Students voted for TCDSU to support BDS, and against allowing its members to leave the union. Oisín Vince Coulter was also elected President of the Graduate Students’ Union, following a campaign of radical promises.


Our April Fool’s story on the Provost received the highest engagement of the month, while Prendergast’s later claims about student media publishing false stories also raised eyebrows. 73 scholars were announced, while tens of thousands read an anonymous student’s account of her abortion, and Rory O’Sullivan’s article on Katie Ascough and the pro-life movement.


May was the month of Repeal as Trinity students responded to a Yes vote in the referendum on the Eighth Amendment after sustained canvassing by TCDSU and the GSU. Prior to this, travel bursaries were made available for Irish students in UK universities to return home to vote. 400 NUIG students also demonstrated against a €1,000 rent increase in the Cúirt na Coiribe accommodation complex.


Hillary Clinton received an honorary degree from Trinity in the midst of protest in June, while Trinity fell to 104th place in the QS rankings, a fall of 16 places. Trinity Social Democrats announced that they would be no longer operating as a College society, while Trinity revealed a €974,781 loss to an email fraud incident.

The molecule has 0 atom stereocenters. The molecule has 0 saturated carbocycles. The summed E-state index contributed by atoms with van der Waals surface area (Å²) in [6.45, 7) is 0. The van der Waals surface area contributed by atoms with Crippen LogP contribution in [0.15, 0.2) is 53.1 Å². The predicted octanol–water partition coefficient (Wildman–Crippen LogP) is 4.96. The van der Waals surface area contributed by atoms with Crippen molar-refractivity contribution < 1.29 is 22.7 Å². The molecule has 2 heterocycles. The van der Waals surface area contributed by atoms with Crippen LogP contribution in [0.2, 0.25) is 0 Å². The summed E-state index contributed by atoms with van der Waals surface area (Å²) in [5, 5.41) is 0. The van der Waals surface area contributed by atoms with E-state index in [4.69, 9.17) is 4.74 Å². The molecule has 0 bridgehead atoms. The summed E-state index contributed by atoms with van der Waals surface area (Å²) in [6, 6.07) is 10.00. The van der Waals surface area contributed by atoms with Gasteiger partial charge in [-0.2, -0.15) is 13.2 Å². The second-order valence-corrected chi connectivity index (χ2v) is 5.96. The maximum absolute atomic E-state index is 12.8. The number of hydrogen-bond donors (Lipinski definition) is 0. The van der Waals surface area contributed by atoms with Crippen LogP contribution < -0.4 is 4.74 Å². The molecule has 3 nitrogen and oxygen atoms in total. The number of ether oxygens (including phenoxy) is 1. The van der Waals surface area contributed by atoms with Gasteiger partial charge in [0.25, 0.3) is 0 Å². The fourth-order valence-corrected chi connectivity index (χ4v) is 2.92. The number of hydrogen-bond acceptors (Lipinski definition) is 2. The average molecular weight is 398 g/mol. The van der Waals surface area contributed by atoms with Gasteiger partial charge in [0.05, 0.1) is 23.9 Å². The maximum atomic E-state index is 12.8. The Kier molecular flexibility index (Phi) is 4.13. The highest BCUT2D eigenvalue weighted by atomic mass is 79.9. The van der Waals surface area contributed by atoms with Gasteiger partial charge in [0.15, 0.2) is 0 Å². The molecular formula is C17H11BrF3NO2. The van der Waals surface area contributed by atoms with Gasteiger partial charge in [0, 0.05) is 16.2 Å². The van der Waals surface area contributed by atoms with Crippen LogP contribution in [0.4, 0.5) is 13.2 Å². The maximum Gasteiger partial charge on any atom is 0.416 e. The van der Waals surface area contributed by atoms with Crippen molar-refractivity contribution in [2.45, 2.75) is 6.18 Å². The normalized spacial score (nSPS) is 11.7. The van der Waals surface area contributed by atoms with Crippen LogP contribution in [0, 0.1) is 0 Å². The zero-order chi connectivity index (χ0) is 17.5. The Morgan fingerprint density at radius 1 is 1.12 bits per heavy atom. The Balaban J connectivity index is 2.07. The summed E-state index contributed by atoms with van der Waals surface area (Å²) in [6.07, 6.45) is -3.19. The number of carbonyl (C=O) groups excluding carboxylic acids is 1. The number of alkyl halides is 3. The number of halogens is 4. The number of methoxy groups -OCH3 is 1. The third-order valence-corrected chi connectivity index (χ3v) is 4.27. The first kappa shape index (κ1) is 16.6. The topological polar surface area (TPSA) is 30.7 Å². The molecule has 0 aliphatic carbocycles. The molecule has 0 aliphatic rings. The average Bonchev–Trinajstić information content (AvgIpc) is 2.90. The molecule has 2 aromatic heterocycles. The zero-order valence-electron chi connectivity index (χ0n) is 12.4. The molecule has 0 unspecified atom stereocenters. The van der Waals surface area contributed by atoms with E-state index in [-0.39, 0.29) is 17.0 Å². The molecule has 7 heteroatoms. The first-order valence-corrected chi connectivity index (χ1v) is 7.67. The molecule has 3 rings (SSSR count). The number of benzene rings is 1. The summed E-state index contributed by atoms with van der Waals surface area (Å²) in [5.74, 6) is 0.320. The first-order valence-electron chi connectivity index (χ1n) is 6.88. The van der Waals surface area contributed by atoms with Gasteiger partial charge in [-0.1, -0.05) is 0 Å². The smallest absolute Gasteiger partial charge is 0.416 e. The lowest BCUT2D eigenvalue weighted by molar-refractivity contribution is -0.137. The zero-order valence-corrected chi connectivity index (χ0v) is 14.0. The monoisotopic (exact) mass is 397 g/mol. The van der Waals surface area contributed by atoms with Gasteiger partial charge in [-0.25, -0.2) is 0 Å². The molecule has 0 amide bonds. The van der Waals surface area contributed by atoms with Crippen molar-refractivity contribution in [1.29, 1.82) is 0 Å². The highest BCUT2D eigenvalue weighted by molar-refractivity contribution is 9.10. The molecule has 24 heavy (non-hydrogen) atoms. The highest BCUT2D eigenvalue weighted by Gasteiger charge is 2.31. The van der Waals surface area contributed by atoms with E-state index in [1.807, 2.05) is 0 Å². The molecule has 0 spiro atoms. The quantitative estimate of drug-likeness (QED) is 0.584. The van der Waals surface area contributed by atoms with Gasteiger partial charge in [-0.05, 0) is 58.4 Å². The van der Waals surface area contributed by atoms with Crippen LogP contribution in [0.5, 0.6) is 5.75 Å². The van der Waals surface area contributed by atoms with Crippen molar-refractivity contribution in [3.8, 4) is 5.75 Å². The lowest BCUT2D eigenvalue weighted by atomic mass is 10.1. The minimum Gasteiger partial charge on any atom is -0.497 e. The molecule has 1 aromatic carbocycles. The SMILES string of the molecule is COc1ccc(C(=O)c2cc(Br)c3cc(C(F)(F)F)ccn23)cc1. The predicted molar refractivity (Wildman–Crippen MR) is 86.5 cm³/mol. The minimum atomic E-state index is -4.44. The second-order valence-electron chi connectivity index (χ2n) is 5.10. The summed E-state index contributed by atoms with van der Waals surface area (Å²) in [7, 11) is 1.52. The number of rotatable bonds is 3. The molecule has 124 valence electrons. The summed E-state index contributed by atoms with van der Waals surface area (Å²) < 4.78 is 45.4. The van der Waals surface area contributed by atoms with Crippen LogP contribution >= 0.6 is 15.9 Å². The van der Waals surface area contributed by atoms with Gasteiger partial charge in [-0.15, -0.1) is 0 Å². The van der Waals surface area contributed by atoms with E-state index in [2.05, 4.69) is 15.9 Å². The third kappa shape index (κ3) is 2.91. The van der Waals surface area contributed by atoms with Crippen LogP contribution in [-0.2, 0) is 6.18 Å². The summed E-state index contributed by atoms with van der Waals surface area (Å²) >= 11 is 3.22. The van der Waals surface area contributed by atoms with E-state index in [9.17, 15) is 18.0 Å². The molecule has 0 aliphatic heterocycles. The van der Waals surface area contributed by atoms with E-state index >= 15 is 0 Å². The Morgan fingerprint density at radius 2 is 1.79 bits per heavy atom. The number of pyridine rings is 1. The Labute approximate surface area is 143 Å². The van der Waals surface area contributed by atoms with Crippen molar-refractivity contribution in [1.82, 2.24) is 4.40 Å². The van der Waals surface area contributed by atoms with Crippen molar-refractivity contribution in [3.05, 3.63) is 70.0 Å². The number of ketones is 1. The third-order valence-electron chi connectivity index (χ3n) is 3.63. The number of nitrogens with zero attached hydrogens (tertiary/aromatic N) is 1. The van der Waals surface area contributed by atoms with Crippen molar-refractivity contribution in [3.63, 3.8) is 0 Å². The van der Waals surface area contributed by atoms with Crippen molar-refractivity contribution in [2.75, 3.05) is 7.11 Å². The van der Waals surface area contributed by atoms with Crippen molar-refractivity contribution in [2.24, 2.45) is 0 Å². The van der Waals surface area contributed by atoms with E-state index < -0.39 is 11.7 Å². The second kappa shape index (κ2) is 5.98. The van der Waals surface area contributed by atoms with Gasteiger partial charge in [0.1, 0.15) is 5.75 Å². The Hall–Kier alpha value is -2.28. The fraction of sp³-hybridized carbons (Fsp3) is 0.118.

July was an unusually busy month in College news, as Trinity News broke the story of Provost Patrick Prendergast’s contentious visit to Israel. Anger arose as College appeared to break the deal agreed after the Take Back Trinity protests, before reversing the decision to increase fees for continuing postgraduate and non-EU undergraduate students four days later.

Meanwhile, Prince Harry and Meghan Markle visited Trinity, and the Orange Order sought permission to resurrect a Trinity lodge.


In August, it was announced that €1,440 per month student beds were to open in Point Village, while it was revealed that College will spend €170,000 on wine over the next two years. A fees complaint against Trinity was upheld by the Ombudsman, while Muireann McGlynn wrote a popular comment piece on the controversy surround the University Times’ acceptance of advertising payment from luxury student accommodation complexes.